Value-added assessment is hard, let’s go shopping!


An article in the New York Times last week looked at the statistical model for evaluating teachers known as value-added assessment. Value-added assessment is a way of assessing student performance by comparing a student’s current performance to their past performance to see how much they have improved; this is usually assessed using standardized tests. The belief is that since a teacher is responsible for most of the learning a student will have done within a given year, the value-added assessment is a way of determining how effective a teacher is at instilling knowledge in their students within a given year.

However, the article makes a couple points pretty clear. First, the statistical analysis is far from trivial.

As you can see, this equation is pretty complicated, and could potentially contain hundreds of variables. This is not a bad thing in itself, but for any statistical model like this to be valid, it must contain the correct quantity and quality of data. I’m sure with all those test scores, the quantity is not an issue. It’s the quality that I worry about.

While it seems they’ve taken some factors into account (such as “Student Characteristics” and “True Total Classroom Effect”), within those single factors are hundreds of hidden variables that aren’t taken into account: whether a student is tired or stressed that day, how much studying they do on their own, whether they’re eating properly, what their early childhood was like and many other variables that are completely unrelated to their classroom teacher.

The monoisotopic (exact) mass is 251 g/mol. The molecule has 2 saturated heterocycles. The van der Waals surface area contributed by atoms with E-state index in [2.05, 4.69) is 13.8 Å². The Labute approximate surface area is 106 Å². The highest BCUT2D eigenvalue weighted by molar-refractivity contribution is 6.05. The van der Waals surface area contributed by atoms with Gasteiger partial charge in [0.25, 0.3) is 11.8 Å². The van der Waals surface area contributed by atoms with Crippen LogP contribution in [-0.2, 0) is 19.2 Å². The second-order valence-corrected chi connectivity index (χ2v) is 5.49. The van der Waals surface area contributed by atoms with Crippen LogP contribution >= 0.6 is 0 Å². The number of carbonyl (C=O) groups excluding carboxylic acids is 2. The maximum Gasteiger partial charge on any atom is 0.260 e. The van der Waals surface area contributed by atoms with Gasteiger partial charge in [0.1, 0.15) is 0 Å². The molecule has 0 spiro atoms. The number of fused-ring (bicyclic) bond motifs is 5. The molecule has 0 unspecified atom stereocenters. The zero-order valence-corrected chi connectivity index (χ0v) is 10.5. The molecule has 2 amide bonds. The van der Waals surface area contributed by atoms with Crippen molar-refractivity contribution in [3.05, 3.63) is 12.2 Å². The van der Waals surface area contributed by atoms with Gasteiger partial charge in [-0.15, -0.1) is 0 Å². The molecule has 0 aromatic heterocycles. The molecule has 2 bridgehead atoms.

The problem with using this statistical evaluation as the sole determinant of whether a teacher gets tenure or not is that it requires an immensely complicated model that attempts to embody a teacher’s sole worth within a single number. This evaluation can never be nuanced enough to contain the all-encompassing value of a teacher, and it will also be subject to corruption pressures, as embodied by Campbell’s Law:

“The more any quantitative social indicator is used for social decision-making, the more subject it will be to corruption pressures and the more apt it will be to distort and corrupt the social processes it is intended to monitor.”

As a quantitative indicator becomes increasingly important, people will attempt to cheat the system and the quantitative indicator will lose it’s value; it will no longer measure what you think it is measuring. One way around this is to minimize the importance of any single quantitative indicator, as measures in the social sciences can never be as precise one would like; it’s hard to describe things in social sciences with just a number.

Which brings me to the second point. According to the article, this teacher is generally agreed by her peers, supervisors, students and parents to be outstanding. However, the numbers don’t agree with her, and she may lose her job as a result. This is the problem with using quantitative measures to make decisions in teaching (I don’t want to generalize to other social sciences, although it may be true there as well), as I described above. Unfortunately, this type of teacher evaluation appears to be the trend with teacher and school evaluations in the United States and (increasingly) in Canada.


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